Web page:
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Chinese New Year on the floating stadium
Singapore

Wikipedia: " The Float at Marina Bay, stylised as The Float@Marina Bay and also known as the Marina Bay Floating Platform (Chinese: 滨海湾浮动舞台, Malay: Pentas Terapung Teluk Marina, Tamil: மரீனா பே மிதக்கும் மேடை), is the world's largest floating stage. It is located on the waters of the Marina Reservoir, in Marina Bay, Singapore.

Made entirely of steel, the floating platform on Marina Bay measures 120 metres long and 83 metres wide, which is 5% larger than the soccer field at the National Stadium. The platform can bear up to 1,070 tonnes, equivalent to the total weight of 9,000 people, 200 tonnes of stage props and three 30-tonne military vehicles. The gallery at the stadium has a seating capacity of 30,000 people.

The floating stadium will be a venue for events on the waters of Marina Bay for five years from 2007. These events may include sports, concerts, exhibitions, and the arts and cultural performances. The National Day Parade will also be held annually for five years at the stadium"

Copyright: Willy kaemena
Type: Spherical
Resolution: 7998x3999
Caricate: 14/02/2012
Aggiornato: 23/03/2012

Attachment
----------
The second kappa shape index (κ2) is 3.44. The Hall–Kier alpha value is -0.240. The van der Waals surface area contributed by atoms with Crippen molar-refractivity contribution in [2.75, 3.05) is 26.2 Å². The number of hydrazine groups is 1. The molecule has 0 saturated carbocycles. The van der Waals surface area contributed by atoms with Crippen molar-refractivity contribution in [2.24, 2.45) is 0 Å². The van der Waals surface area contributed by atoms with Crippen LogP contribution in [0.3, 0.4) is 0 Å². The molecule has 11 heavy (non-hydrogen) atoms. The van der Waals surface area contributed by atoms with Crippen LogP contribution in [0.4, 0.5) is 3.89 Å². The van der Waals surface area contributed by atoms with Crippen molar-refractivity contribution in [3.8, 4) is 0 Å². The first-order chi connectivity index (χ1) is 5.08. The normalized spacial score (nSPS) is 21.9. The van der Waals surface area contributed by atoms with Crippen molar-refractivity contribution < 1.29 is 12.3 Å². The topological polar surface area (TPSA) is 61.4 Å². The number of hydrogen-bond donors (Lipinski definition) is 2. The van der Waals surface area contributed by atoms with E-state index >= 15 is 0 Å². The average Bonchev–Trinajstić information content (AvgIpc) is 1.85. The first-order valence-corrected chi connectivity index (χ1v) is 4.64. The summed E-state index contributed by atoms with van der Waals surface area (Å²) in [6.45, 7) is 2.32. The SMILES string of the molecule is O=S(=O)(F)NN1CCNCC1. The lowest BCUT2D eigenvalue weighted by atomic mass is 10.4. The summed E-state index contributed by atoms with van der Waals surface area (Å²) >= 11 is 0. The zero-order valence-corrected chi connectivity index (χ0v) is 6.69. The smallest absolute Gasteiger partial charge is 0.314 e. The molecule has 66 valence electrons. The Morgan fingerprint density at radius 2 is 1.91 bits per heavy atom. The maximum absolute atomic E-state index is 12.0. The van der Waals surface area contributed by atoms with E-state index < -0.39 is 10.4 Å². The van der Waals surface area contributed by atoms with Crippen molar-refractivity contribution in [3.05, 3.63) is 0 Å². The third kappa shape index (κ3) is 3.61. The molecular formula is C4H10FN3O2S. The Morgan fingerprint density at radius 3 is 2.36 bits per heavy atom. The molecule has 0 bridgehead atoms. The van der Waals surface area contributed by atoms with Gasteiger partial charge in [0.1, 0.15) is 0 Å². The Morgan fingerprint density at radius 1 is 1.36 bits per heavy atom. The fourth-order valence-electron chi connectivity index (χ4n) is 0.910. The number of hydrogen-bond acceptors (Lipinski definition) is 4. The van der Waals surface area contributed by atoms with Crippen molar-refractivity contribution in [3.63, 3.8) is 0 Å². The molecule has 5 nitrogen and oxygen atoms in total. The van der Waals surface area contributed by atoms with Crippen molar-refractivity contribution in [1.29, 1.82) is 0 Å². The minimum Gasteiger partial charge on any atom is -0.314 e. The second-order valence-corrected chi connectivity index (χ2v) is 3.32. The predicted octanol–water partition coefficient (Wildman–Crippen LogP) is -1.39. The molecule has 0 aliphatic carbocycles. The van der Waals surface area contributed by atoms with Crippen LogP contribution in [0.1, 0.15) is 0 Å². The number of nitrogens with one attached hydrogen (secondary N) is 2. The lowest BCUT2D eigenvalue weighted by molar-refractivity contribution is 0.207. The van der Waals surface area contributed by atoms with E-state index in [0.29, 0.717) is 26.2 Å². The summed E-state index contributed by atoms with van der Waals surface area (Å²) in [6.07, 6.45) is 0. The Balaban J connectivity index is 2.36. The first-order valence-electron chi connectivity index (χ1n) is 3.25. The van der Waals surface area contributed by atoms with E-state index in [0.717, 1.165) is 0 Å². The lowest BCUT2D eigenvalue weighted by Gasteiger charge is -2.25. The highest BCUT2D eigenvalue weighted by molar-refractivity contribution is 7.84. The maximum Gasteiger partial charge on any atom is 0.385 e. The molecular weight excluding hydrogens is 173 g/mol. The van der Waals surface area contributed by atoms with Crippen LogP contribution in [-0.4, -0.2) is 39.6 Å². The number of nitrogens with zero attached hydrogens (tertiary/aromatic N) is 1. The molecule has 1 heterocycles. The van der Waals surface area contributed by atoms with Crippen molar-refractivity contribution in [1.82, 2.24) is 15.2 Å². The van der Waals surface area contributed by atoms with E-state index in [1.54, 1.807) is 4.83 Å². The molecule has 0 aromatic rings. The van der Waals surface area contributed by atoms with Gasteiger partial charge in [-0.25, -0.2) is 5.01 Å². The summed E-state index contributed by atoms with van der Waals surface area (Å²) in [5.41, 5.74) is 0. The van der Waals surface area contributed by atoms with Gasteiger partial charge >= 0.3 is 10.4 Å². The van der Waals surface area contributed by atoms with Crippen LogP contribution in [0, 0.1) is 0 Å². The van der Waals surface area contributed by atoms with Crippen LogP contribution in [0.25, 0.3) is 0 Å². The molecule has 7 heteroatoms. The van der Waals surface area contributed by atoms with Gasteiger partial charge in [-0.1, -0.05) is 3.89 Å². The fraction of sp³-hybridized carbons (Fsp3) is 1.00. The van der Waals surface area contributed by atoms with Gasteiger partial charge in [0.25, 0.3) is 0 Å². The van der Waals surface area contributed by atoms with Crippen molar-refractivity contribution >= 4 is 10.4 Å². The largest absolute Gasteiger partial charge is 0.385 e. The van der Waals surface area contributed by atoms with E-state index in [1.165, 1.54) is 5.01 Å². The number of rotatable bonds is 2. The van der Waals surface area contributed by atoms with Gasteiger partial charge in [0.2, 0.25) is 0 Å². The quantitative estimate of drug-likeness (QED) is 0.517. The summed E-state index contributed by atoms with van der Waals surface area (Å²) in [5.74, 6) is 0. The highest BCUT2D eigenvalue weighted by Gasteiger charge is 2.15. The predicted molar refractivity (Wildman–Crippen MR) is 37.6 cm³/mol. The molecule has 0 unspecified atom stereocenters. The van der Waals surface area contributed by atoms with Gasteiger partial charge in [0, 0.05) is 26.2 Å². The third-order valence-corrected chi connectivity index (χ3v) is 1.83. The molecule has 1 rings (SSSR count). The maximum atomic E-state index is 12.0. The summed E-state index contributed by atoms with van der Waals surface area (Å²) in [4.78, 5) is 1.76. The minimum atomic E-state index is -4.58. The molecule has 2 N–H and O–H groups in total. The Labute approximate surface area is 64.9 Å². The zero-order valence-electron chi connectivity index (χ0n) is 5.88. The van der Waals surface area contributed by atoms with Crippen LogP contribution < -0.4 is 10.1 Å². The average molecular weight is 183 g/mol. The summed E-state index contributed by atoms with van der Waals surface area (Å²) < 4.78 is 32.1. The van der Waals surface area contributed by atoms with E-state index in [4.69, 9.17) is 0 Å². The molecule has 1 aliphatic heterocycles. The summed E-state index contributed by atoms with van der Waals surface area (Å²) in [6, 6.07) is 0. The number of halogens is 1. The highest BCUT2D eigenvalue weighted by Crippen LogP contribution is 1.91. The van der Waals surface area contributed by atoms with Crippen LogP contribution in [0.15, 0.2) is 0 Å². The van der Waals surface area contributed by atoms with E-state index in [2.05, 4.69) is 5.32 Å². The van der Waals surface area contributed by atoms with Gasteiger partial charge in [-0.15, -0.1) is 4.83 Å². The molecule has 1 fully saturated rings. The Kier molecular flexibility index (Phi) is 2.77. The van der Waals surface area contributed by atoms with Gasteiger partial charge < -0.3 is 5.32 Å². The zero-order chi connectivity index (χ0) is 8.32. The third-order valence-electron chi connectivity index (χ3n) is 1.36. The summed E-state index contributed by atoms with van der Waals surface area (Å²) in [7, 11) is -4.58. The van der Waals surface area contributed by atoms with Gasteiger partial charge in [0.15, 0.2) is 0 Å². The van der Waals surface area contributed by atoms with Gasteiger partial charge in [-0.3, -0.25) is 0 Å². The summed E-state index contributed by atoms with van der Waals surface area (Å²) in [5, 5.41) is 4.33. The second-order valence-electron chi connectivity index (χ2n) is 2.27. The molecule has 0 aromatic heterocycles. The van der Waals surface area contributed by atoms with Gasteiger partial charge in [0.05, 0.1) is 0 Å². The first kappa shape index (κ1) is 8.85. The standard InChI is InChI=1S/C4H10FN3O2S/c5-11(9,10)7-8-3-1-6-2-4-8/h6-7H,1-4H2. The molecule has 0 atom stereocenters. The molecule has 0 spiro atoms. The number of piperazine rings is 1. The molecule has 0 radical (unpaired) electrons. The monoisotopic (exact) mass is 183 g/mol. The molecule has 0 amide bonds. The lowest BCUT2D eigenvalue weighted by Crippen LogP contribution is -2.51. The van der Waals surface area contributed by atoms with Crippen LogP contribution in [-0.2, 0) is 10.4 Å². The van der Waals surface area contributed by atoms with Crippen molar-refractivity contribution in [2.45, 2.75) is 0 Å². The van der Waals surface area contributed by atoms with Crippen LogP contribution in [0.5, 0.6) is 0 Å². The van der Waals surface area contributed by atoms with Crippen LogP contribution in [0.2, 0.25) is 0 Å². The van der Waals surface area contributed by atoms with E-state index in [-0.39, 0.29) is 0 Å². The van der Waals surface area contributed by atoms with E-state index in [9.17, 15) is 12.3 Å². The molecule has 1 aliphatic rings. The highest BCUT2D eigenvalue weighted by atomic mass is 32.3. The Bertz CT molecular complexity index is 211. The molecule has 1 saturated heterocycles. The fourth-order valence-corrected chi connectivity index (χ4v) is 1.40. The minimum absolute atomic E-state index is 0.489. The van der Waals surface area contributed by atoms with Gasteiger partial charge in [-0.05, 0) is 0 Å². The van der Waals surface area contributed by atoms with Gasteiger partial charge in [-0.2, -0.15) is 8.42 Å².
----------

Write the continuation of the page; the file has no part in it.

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Singapore began as a boat quay at the southern tip of the Malay Peninsula. Its early days bear few written accounts which are made more difficult to interpret due to the many names it has had. Its original name in Malay meant "island at the end" of the peninsula.In the middle ages there was a settlement here with a trading post and fishing village; today Singapore technically contains sixty-three small islands. Here's a good view of the city from Merlion Park and up close at Raffles Place.From the fifteenth century onwards Singapore's warring neighbors took turns taking over control of the city. Over the past five centuries this port city has been the property of Siam, the Majapahit Empire of Java, Thailand, Portugal, Britain, Japan and Malaysia. Singapore finally achieved its independence in 1959 and has existed as the Republic of Singapore, a UN member nation.Singapore is really interesting because it's one of only five sovereign city-states which survived the colonial expansion period of world history. (The others are Vatican City, Monaco, San Marino and Andorra.) Its history as a busy port city has brought traders from all over the world, and their influence is commemorated in some interesting works of art. For example, see the British tea merchants along the Singapore river, and the Asian Civilizations Museum.In the nineteenth century Singapore was a major port for ships traveling between Europe and East Asia. During WWII the Battle of Singapore ended with the largest British surrender in history -- nearly 130,000 troops.Next time you have the chance to pass through Singapore, make sure to visit the zoo and see the white tigers, and be glad there's a fence in between. Also note how clean the city is, even under a bridge.Text by Steve Smith.